In a revelation that could change Charles Darwin’s theory of evolution, the BBC reports on a new study that may have solved the mystery of how human hands became dexterous enough to make and manipulate tools. Darwin believed walking upright simply freed up our hands for more intellectual pursuits. But a team of scientists from the University of Calgary in Canada recently showed that walking on two feet is more closely linked to the emergence of stone tool technology. 

Dr. Campbell Rolian led the study that simulated the change from an ape-like hand to a human-like hand. The researchers took measurements from the hands and feet of humans and of chimpanzees, our closest genetic relatives. According to Dr. Rolian, this new research showed a strong correlation between similar parts of the hand and foot. Dr. Rolian and his team adjusted the shape of the hands or the feet, recreating single, small evolutionary changes to see what effect they had. They found that changes in the feet caused parallel changes in the hands, especially in the relative proportions of the fingers and toes.

In turn, these parallel changes may have been the key to allowing our ancestors to develop the dexterity to use stone tool technology. "One reason fingers and toes may be so strongly correlated is that they share a similar genetic and developmental 'blueprint'," Dr. Rolian told the BBC, "and small changes to this blueprint can affect the hand and foot in parallel."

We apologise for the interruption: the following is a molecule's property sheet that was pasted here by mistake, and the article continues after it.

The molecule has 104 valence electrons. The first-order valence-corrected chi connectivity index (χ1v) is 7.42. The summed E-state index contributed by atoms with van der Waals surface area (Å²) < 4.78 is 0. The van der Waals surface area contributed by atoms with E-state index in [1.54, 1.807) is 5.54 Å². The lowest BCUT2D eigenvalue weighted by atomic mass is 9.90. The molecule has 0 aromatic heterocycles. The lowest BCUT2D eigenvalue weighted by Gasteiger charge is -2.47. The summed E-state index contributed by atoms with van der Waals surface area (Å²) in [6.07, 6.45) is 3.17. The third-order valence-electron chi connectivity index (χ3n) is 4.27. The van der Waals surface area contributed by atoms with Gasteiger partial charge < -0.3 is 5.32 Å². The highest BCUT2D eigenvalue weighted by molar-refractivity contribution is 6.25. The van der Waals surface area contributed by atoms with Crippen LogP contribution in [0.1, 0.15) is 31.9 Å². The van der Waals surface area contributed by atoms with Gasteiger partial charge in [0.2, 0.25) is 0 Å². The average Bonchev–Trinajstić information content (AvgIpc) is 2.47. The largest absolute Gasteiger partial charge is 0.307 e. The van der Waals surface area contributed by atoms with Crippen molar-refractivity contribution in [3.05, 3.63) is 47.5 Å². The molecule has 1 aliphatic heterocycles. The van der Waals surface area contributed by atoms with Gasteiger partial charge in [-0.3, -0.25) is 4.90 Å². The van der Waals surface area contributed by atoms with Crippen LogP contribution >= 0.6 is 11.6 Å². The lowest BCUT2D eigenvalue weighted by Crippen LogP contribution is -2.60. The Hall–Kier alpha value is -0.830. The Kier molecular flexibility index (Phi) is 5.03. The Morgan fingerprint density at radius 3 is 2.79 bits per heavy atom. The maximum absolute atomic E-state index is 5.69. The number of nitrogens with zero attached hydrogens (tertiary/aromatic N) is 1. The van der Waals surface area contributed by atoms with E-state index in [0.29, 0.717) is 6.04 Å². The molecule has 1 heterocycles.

Not all of the scientific community is in agreement with these new findings. Robin Crompton is professor of anatomy at the United Kingdom's Liverpool University. Crompton points out to the BBC that there was a lot more to the functional shape and biomechanics of the human foot than its proportions. Further, he says the lowland gorilla may be a more accurate testing subject than the chimpanzee.

Nonetheless, evolutionary researchers are excited. As one put it, “the results are quite exciting and will doubtless spur further testing and additional work."

For further reading: Feet Hold the Key to Human Evolution